The Northern shrike population is in decline, she says, her voice a tongue on his ear. They are solitary and wary, maybe that’s why. They can’t even trust each other.

It’s the males who sing: as defense, to protect their nesting territory, sometimes to attract a mate. She eyes him out of the slashes she’s blackened on her lids. They pretend they are other birds until their imitation of reality becomes the new reality.

Their dead, all those amphibians and rodents, are placed on thorns, to be eaten later. She laughs, her mouth a wet red flame. It isn’t a beautiful bird because power is better than beauty. No, don’t try to tell me they’re the same.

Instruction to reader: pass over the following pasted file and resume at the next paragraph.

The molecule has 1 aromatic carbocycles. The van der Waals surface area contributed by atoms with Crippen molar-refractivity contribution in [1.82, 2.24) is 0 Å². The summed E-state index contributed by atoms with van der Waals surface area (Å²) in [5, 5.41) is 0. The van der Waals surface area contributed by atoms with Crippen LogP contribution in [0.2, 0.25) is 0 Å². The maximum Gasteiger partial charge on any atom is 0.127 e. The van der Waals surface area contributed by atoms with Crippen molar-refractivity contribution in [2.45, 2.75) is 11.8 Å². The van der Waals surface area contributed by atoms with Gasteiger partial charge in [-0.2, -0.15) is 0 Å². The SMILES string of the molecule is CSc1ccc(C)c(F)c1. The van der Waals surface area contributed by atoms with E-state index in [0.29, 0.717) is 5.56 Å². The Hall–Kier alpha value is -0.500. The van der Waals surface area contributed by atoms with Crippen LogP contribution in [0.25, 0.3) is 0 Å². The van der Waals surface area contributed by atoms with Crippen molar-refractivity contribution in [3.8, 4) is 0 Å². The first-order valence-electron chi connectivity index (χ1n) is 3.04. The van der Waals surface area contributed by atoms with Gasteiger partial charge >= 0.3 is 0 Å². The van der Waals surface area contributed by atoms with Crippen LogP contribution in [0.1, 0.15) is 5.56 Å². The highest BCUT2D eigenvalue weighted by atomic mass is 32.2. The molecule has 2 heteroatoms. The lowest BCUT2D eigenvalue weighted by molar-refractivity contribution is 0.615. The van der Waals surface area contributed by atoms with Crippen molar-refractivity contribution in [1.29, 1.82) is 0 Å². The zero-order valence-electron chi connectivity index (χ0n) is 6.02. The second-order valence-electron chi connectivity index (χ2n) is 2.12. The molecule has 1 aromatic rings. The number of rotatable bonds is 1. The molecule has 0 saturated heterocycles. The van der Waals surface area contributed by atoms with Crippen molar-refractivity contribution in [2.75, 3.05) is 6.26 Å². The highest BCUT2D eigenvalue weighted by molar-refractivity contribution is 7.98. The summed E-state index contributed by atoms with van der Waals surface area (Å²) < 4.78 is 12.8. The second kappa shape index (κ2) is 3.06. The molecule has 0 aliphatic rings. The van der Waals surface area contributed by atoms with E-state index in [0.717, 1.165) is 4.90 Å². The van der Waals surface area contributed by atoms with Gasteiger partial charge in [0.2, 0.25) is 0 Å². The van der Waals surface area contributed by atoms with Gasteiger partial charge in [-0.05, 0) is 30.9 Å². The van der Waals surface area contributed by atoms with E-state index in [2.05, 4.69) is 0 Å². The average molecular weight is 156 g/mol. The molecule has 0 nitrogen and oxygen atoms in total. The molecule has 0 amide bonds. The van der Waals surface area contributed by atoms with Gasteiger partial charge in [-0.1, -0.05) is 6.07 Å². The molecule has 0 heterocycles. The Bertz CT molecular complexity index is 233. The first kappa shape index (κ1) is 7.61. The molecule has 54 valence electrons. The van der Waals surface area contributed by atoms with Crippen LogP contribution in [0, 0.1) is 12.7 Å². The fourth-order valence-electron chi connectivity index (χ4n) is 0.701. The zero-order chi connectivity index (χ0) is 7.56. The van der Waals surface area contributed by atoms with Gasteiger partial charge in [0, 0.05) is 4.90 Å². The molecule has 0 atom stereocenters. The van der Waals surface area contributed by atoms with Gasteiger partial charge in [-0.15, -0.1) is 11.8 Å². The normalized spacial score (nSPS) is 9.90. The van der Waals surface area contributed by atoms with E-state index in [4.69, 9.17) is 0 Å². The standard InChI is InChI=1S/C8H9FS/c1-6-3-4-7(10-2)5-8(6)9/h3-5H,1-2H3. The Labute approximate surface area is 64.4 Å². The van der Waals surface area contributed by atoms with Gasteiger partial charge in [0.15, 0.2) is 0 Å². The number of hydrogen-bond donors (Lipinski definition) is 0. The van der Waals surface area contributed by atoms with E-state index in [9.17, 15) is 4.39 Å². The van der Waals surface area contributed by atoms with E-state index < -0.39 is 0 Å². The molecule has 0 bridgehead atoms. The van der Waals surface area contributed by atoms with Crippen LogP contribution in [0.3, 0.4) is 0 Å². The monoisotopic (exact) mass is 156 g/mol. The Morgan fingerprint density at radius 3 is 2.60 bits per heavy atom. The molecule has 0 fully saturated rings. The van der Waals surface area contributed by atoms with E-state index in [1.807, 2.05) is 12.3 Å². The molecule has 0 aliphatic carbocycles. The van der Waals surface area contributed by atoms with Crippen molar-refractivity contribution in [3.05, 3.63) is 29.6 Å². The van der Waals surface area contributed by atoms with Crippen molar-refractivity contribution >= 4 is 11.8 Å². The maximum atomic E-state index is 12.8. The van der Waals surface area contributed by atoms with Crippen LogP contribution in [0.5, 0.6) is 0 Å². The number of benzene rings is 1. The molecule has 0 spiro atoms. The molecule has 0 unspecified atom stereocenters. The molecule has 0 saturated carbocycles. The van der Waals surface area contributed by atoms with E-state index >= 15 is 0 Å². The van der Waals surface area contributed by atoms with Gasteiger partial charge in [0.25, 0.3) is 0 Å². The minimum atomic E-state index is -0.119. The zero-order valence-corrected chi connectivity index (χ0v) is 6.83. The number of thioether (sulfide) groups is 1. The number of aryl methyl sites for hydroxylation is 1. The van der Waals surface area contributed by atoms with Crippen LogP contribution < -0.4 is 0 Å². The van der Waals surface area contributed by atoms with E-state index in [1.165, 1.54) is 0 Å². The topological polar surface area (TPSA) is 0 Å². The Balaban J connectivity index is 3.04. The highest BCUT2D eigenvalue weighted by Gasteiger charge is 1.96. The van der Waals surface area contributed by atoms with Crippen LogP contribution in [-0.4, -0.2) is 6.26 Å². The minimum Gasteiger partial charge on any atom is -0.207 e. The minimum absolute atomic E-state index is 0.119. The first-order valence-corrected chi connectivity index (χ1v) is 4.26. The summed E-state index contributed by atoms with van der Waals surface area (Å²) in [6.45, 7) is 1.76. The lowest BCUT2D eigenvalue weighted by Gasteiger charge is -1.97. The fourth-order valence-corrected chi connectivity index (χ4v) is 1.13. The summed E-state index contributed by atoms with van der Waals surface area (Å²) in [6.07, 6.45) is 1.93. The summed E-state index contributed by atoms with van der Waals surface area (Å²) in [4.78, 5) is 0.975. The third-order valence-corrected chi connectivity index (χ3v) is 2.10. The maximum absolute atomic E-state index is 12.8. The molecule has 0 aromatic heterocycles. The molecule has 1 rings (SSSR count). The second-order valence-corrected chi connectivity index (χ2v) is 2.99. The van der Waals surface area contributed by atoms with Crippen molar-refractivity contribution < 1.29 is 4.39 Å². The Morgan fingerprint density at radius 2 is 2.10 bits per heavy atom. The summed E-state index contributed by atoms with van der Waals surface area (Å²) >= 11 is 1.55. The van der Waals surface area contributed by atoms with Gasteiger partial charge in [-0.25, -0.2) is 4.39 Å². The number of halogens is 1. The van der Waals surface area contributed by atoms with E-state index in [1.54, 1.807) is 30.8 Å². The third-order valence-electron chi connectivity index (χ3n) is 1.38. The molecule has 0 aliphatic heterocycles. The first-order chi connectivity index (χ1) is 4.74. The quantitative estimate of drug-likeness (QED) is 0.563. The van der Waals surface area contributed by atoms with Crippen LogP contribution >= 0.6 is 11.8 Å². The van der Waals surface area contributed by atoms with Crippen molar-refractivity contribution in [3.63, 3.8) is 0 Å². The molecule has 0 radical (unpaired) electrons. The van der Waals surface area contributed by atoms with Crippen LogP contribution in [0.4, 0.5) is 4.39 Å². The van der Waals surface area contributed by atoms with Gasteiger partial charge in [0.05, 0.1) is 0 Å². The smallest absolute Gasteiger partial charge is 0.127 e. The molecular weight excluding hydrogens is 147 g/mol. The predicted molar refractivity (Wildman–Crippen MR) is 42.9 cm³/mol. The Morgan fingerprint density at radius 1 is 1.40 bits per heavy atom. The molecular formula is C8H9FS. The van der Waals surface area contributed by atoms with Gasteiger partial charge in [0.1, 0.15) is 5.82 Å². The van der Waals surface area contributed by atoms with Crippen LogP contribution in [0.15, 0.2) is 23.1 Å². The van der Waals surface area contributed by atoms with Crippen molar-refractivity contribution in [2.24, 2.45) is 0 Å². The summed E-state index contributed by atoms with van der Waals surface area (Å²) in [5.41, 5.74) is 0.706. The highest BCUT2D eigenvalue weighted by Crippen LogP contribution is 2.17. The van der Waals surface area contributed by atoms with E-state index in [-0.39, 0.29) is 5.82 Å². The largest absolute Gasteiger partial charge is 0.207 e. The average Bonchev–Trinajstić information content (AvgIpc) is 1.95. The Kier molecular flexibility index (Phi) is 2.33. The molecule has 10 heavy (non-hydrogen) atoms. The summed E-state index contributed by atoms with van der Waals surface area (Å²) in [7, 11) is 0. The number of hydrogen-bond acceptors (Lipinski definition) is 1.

Look, there it sits, alone in the open field, on a scrubby little tree. She points with the tip of her knife and says, watch it watching, perched as still as dirt, as the tree’s skin. You’ll see, it can wait for hours. It can wait for as long as it takes.


Katie DePasquale enjoys telling a good story and making sure it’s correctly punctuated. Her writing has appeared in The Worcester Review, Atticus Review, and Tin House online, among other publications, and is forthcoming in Grist Online. A Pushcart Prize nominee for fiction, she has an M.A. in writing and publishing from Emerson College and works as an editor at Berklee College of Music.

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